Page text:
Association Rules help finding associations among different subjects in a dataset. For example, based on historical data, one can find out what items are usually bought together.

First we generate the most frequent itemsets from the dataset then we generate the association rules from those frequent itemsets.

**Group by**: Columns used to group associated items together (e.g. order id for online orders)**Items**: Items whose association rules are to be found (e.g. product id for products)**Frequent Method**: Method used to generate frequent itemsets, either fp-growth, apriori or fpmax. Note that fp-growth is the same as apriori but is faster on average. fpmax generates only the maximal itemset which means that frequent patterns contained in larger frequent patterns are discarded.**Minimum value frequent itemsets**: Minimum value for the support of a frequent itemset. The support refers to the number of times the itemset appears in the dataset. Lowering this value generates more frequent itemsets but make the analysis slower and the found associations aren’t as strong. Should be a value between 0 and 1. Default is 0.1**Association metric**: Metric used to generate the association rules are either support, confidence, lift, leverage, or conviction. Default is confidence. An association rule possess an antecedent (A) and a consequent (C). The consequent is an itemset associated with the antecedent. An association rule between A and C is written as A -> C.- The support metric computes the support of the combined itemset A ∪ C, which is the appearance percentage of either the consequent or the antecedent in the whole dataset.
- The confidence of a rule A->C is the probability of seeing the consequent in a transaction given that it also contains the antecedent.
- The lift metric is used to measure the statistical dependency of the antecedent and consequent. If A and C are independent, the Lift score will be exactly 1. The higher the score the more dependent they are.
- The higher the conviction metric, the more likely the consequent is to be associated with the antecedent. If items are completely independent the conviction will be 1.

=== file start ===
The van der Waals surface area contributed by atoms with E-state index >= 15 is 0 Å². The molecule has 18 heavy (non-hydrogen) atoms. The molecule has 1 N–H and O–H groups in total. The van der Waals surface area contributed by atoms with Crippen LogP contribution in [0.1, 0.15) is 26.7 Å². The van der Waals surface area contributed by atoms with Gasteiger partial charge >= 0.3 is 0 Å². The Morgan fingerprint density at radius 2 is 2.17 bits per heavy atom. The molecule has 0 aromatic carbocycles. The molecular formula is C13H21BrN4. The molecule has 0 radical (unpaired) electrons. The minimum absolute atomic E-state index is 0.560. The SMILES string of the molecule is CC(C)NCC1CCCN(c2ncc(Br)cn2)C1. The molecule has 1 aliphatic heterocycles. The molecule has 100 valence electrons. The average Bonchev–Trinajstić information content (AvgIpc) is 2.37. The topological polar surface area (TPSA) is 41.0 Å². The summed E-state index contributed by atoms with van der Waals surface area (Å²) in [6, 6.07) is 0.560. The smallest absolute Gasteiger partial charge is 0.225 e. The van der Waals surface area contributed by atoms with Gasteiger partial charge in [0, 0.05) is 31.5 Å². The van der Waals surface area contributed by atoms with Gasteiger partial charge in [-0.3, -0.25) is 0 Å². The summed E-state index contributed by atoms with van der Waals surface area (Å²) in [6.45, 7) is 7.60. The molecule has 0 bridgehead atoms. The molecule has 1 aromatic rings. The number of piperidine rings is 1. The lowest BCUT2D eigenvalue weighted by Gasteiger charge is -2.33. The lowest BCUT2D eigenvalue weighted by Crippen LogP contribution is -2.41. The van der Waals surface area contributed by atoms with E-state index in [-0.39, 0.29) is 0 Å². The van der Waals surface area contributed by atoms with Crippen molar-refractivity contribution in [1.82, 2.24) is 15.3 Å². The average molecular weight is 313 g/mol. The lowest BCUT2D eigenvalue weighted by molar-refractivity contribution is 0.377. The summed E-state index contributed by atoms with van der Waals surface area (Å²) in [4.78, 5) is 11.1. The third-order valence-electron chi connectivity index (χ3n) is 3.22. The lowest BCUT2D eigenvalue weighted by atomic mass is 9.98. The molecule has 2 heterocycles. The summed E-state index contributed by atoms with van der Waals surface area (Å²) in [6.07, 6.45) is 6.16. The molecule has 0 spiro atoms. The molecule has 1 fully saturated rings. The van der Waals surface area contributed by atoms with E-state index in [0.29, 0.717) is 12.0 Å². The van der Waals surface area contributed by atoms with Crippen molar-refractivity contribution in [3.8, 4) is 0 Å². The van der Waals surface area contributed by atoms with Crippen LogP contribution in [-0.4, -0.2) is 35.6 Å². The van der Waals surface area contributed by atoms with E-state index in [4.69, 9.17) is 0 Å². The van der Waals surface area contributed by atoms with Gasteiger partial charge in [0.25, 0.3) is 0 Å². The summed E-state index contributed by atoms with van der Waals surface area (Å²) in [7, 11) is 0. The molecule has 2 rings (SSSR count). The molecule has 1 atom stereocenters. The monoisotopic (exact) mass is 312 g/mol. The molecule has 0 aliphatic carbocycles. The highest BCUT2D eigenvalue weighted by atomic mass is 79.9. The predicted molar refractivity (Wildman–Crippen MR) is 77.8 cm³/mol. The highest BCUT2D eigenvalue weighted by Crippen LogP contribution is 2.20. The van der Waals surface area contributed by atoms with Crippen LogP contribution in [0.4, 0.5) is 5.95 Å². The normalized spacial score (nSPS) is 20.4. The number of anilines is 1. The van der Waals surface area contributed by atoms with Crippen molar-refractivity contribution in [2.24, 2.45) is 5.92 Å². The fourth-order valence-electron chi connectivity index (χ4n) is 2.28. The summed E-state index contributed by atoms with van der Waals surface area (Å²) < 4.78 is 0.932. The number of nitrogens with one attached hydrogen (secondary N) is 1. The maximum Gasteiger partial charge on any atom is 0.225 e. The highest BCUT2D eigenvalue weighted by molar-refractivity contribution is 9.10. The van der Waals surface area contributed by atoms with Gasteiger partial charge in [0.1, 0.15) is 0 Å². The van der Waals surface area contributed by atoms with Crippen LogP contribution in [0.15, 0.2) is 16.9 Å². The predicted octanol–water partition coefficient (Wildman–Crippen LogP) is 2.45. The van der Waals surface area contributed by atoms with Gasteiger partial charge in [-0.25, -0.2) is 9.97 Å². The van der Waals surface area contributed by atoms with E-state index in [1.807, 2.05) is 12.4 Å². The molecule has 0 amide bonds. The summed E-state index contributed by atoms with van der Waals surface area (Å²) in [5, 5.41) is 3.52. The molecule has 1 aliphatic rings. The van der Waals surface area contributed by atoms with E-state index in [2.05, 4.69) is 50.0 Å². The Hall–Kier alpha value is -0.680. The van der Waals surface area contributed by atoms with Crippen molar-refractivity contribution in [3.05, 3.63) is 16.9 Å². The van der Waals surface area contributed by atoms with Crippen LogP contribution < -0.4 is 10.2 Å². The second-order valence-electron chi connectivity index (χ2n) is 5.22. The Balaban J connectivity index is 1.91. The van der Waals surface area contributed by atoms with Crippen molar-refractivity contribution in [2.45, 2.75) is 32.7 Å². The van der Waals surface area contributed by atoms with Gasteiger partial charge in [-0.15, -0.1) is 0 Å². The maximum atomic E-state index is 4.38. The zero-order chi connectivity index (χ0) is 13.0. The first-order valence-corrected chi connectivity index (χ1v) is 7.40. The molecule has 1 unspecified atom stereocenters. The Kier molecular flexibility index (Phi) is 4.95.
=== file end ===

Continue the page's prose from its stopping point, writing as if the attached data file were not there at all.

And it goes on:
- The leverage is the difference of the support(A U C) and the expected frequency of A and C if they were independent. If A and C are independent, the leverage will be exactly 0.

If you have no idea what association metric to use, simply use confidence as it is the natural way to measure the association between two items.

See https://en.wikipedia.org/wiki/Association_rule_learning#Useful_Concepts for more information.

Note: Sometimes when using the fpmax method there is not enough data to generate other association metrics than support, when this is the case the association metric becomes automatically support.

**Minimum association metric**: Minimum value for the association metric. The lower this value is the more association rules are shown. Default is 0.001**Filters (optional)**: Set conditions on columns to filter on the original dataset. If selected, only a subset of the original data would be used in the analytics.

**Association rules**: Table showing the*antecedents*,*consequents*and the respective*association metric*for each association rule.**Frequent itemset**: Shows the most frequent itemsets and a histogram of them.**List association**: Shows a list of the associated items for each group by.**Association graph**: Shows a graph of the association rules. The thicker the line the higher the*association_metric*. The graph displays only the first 100 association rules.**Chord diagram**: Shows a chord diagram of the association rules.

Imagine we are a marketing company and we want to find out which products are most likely to be bought together in a shopping cart. We have a dataset of orders that could be looking like this:

member_number | item_description |
---|---|

1032 | banana |

655 | whole milk |

2 | apples |

1280 | buns |

1280 | tropical fruit |

1032 | tropical fruit |

655 | other vegetables |

As you can see the orders can be grouped by *member_number*. We want to find out which products are most likely to be bought together.

To generate the association rules, we need to specify the following parameters:

- The Group By columns should only contain
*member_number*. - The items are the
*item_description*. - We leave all the other parameters as default.

After pressing the **Run** button, the following will be displayed:

A table containing all the generated association rules. Here we can see that people buying *yoghurt* will most likely also buy *whole milk*.

This table can be downloaded by clicking on the **Download** button.

A histogram and a table showing the generated frequent itemsets.
Here for example *whole milk* represents the most frequent itemset. Its support value means that it appears in more than 40% of the orders.

A list of the associated items for each group by. On this table we can see all the items that each *member_number* bought.

A graph representing the association rules. The thicker the line the higher the *association_metric*. The graph displays only the first 100 association rules.

Just like we saw on the first table, people buying *yoghurt* will most likely also buy *whole milk*. We can confirm this by looking at the graph and see that there is a strong edge between *yoghurt* and *whole milk*.